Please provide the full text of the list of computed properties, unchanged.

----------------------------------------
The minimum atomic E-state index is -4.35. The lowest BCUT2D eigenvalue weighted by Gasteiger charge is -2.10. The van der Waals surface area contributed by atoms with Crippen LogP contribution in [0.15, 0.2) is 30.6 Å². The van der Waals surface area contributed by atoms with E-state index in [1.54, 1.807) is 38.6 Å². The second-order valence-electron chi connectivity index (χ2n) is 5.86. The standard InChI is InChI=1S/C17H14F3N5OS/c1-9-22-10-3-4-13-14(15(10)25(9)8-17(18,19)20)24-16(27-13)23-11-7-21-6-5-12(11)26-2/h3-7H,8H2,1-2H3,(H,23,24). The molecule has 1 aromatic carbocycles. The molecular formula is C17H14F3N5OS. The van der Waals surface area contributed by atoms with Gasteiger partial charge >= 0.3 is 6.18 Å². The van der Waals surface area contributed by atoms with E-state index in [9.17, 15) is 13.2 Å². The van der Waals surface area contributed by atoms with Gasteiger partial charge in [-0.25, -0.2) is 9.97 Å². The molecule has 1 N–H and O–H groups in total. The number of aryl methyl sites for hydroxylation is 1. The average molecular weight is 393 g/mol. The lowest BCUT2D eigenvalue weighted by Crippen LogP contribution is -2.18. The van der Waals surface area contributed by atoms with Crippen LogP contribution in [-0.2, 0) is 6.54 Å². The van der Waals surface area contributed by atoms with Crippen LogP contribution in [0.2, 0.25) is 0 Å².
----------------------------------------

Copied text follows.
The minimum atomic E-state index is -4.35. The lowest BCUT2D eigenvalue weighted by Gasteiger charge is -2.10. The van der Waals surface area contributed by atoms with Crippen LogP contribution in [0.15, 0.2) is 30.6 Å². The van der Waals surface area contributed by atoms with E-state index in [1.54, 1.807) is 38.6 Å². The second-order valence-electron chi connectivity index (χ2n) is 5.86. The standard InChI is InChI=1S/C17H14F3N5OS/c1-9-22-10-3-4-13-14(15(10)25(9)8-17(18,19)20)24-16(27-13)23-11-7-21-6-5-12(11)26-2/h3-7H,8H2,1-2H3,(H,23,24). The molecule has 1 aromatic carbocycles. The molecular formula is C17H14F3N5OS. The van der Waals surface area contributed by atoms with Gasteiger partial charge >= 0.3 is 6.18 Å². The van der Waals surface area contributed by atoms with E-state index in [9.17, 15) is 13.2 Å². The van der Waals surface area contributed by atoms with Gasteiger partial charge in [-0.25, -0.2) is 9.97 Å². The molecule has 1 N–H and O–H groups in total. The number of aryl methyl sites for hydroxylation is 1. The average molecular weight is 393 g/mol. The lowest BCUT2D eigenvalue weighted by Crippen LogP contribution is -2.18. The van der Waals surface area contributed by atoms with Crippen LogP contribution in [-0.2, 0) is 6.54 Å². The van der Waals surface area contributed by atoms with Crippen LogP contribution in [0.2, 0.25) is 0 Å².